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Creativity coach, writing and creative process instructor, speaker, author of Around the Writer's Block: Using Brain Science to Write the Way You Want (Penguin/Tarcher 2012) and Dancing in the Dragon's Den (Red Wheel Weiser), Teaching Artist at the Loft Literary Center.

When Writing Really Is Hard, Know You Can Do Hard

Sometimes writing is easier than you think; sometimes writing is harder than you like.

In my last post, I quoted from Carl Sandburg’s poem “A Father to His Son”:

Life is hard; be steel, be a rock… life is soft loam, be gentle, go easy.

When life is soft, we need the wisdom to go easy, and when life is hard, we must be willing to persist.

You Can Do Hard

Fortunately, you can persist. You can do hard. I know you can.

hard work carry on writers blockEvery once in a while, I meet former students and we chat about their writing. One woman told me she’ll always remember what I said in class years ago.

“What was that?” I’m always curious about what bit of wisdom or nonsense filtered through my mind, came out of my mouth, and stuck in another person’s mind.

“You told us that writing was hard.”

“Did I?” I cringed inside. How de-motivating. Why did I say something so depressing?

“And that was okay because we could do hard,” she added, which allowed me to stop cringing.

“I always remember that when I get a rejection letter or can’t figure out how to make a section work. I tell myself ‘Yes, this is hard and I can do hard.’ And then I do!”

She was doing the hard work; she was showing up and maintaining her writing practice. She’d published, but that was almost a side-effect. What mattered most to her – and to me – was that years later, she was still writing, still doing what she loved. Even on the days when it was hard to remember that she loved it.

That writing was hard wasn’t in my class notes or lesson plan. It seemed self-evident to me. That the aspiring and emerging writers in my class could do the hard stuff was also evident to me, but perhaps not to them, so I encouraged them that they had everything they needed.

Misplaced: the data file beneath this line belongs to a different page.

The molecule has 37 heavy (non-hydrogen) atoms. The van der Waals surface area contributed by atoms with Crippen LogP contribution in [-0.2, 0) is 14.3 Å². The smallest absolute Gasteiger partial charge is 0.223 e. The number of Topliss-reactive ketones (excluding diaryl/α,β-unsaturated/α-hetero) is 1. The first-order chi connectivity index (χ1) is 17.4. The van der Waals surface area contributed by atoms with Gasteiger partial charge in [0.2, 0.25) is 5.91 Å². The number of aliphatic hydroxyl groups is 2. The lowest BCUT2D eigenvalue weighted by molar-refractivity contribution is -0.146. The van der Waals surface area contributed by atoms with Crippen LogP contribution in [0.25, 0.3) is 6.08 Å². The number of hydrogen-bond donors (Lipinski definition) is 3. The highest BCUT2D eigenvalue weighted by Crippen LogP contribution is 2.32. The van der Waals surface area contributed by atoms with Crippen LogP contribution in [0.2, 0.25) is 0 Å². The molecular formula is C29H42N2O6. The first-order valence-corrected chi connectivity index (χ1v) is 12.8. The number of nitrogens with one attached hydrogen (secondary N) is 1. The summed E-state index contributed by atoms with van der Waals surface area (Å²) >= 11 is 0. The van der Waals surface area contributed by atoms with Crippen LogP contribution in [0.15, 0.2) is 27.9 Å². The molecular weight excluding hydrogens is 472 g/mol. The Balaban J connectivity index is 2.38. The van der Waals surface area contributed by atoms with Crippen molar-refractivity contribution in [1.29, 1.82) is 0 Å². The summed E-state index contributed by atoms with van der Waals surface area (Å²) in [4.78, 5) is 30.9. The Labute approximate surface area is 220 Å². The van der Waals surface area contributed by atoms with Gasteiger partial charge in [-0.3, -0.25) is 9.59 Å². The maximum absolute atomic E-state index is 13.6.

You Can Do Failure, Too

success overnight writer's blockIn a culture that celebrates instant success or hard-won success, but always and only success, it’s essential that we remember that writing is hard.

We must resist the cultural suggestion that there is something wrong with us if we fail or if writing doesn’t come as easily to us as it seems to come to everyone else.

In “The Power of Failure,” an essay in The Soul of Creativity, Eric Maisel observes “…failure comes more often than success does. It is not easy to build new worlds. It is the opposite of easy.”

Maisel warns that if creative people never talk openly about failure, it’s devastating when we fail.

But if we do not think about the place of failure in the creative process, then when we write a miserable first novel or draw people who look like ducks (when we wanted them to look like people) we’ll chastise ourselves, retreat from future efforts, and shut off our creativity.

If we do not understand that failure, mistakes, missteps, wrong turns, bad ideas, shoddy workmanship, half-baked theories, and other sad events are part of the process, if we romanticize the process and make believe that creativity comes with a happy face, then when we encounter our own rotten work we will be forced to conclude that we do not have what it takes. But we have what it takes. What it takes is learning and recovering from our mistakes.

It takes knowing that writing is hard AND you can do hard.

It takes being willing to fail and keep failing better (i.e. using mistakes to improve).

It takes being willing to keep going until your ten-year overnight success arrives. And then it takes knowing that one success won’t exempt you from future hard days and failures.

What would be hard to do in your writing today? Where might you fail? What are you waiting for? Go do the hard thing.

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2 Comments on “When Writing Really Is Hard, Know You Can Do Hard”

  1. Mary E McGinnis May 26, 2016 at 10:31 am #

    Very helpful. I remember “back in the day” when I was preparing for my first marathon, Runners were giving tips on , basically comfort, switching gloves ,etc. Finally one elite Runner spoke up and said, “Marathons are suppose to be hard”. That always stuck with me, and got me thru a lot of races. Thanks.



    • rosannebane May 26, 2016 at 4:56 pm #

      Thanks for your comment Mary McGinnis and for sharing your experience with getting through the hard stuff.


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